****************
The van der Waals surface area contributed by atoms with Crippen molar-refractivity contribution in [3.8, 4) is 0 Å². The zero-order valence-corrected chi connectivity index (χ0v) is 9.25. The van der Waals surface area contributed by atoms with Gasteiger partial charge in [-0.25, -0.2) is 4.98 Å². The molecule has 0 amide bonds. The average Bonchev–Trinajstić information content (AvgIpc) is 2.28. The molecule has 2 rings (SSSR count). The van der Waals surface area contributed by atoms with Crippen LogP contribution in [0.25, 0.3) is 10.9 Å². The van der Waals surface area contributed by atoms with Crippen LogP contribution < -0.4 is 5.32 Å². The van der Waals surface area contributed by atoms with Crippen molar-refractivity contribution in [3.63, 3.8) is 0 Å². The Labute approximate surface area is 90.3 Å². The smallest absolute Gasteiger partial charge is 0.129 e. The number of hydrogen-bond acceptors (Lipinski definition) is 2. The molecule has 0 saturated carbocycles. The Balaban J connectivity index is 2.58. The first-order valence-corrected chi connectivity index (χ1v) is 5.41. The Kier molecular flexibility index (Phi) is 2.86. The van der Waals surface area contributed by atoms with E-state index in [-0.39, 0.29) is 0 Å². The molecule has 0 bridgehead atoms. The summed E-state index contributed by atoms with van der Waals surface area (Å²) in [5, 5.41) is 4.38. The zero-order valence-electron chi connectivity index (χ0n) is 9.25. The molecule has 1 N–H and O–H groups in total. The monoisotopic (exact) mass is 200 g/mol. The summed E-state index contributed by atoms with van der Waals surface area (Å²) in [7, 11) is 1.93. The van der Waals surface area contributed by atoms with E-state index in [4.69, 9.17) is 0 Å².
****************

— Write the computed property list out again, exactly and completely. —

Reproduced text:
The van der Waals surface area contributed by atoms with Crippen molar-refractivity contribution in [3.8, 4) is 0 Å². The zero-order valence-corrected chi connectivity index (χ0v) is 9.25. The van der Waals surface area contributed by atoms with Gasteiger partial charge in [-0.25, -0.2) is 4.98 Å². The molecule has 0 amide bonds. The average Bonchev–Trinajstić information content (AvgIpc) is 2.28. The molecule has 2 rings (SSSR count). The van der Waals surface area contributed by atoms with Crippen LogP contribution in [0.25, 0.3) is 10.9 Å². The van der Waals surface area contributed by atoms with Crippen LogP contribution < -0.4 is 5.32 Å². The van der Waals surface area contributed by atoms with Crippen molar-refractivity contribution in [3.63, 3.8) is 0 Å². The Labute approximate surface area is 90.3 Å². The smallest absolute Gasteiger partial charge is 0.129 e. The number of hydrogen-bond acceptors (Lipinski definition) is 2. The molecule has 0 saturated carbocycles. The Balaban J connectivity index is 2.58. The first-order valence-corrected chi connectivity index (χ1v) is 5.41. The Kier molecular flexibility index (Phi) is 2.86. The van der Waals surface area contributed by atoms with E-state index in [-0.39, 0.29) is 0 Å². The molecule has 0 bridgehead atoms. The summed E-state index contributed by atoms with van der Waals surface area (Å²) in [5, 5.41) is 4.38. The zero-order valence-electron chi connectivity index (χ0n) is 9.25. The molecule has 1 N–H and O–H groups in total. The monoisotopic (exact) mass is 200 g/mol. The summed E-state index contributed by atoms with van der Waals surface area (Å²) in [7, 11) is 1.93. The van der Waals surface area contributed by atoms with E-state index in [4.69, 9.17) is 0 Å².